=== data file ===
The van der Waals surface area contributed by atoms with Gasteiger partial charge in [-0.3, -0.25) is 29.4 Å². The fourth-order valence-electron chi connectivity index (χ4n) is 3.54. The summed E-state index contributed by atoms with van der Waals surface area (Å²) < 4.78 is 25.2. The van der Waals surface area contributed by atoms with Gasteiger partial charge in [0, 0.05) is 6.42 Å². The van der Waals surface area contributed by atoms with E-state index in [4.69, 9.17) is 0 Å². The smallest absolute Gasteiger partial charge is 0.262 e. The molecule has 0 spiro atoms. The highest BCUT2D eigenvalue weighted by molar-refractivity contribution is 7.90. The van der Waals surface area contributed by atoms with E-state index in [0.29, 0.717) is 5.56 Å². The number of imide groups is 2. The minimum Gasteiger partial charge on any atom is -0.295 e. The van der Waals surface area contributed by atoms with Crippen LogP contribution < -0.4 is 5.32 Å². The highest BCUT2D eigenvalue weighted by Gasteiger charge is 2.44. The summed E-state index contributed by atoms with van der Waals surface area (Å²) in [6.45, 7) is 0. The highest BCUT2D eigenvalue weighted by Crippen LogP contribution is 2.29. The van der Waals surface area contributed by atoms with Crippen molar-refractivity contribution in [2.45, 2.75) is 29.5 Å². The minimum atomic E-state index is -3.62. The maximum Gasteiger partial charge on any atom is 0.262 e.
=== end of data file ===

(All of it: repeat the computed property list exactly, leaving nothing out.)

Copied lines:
The van der Waals surface area contributed by atoms with Gasteiger partial charge in [-0.3, -0.25) is 29.4 Å². The fourth-order valence-electron chi connectivity index (χ4n) is 3.54. The summed E-state index contributed by atoms with van der Waals surface area (Å²) < 4.78 is 25.2. The van der Waals surface area contributed by atoms with Gasteiger partial charge in [0, 0.05) is 6.42 Å². The van der Waals surface area contributed by atoms with E-state index in [4.69, 9.17) is 0 Å². The smallest absolute Gasteiger partial charge is 0.262 e. The molecule has 0 spiro atoms. The highest BCUT2D eigenvalue weighted by molar-refractivity contribution is 7.90. The van der Waals surface area contributed by atoms with E-state index in [0.29, 0.717) is 5.56 Å². The number of imide groups is 2. The minimum Gasteiger partial charge on any atom is -0.295 e. The van der Waals surface area contributed by atoms with Crippen LogP contribution < -0.4 is 5.32 Å². The highest BCUT2D eigenvalue weighted by Gasteiger charge is 2.44. The summed E-state index contributed by atoms with van der Waals surface area (Å²) in [6.45, 7) is 0. The highest BCUT2D eigenvalue weighted by Crippen LogP contribution is 2.29. The van der Waals surface area contributed by atoms with Crippen molar-refractivity contribution in [2.45, 2.75) is 29.5 Å². The minimum atomic E-state index is -3.62. The maximum Gasteiger partial charge on any atom is 0.262 e.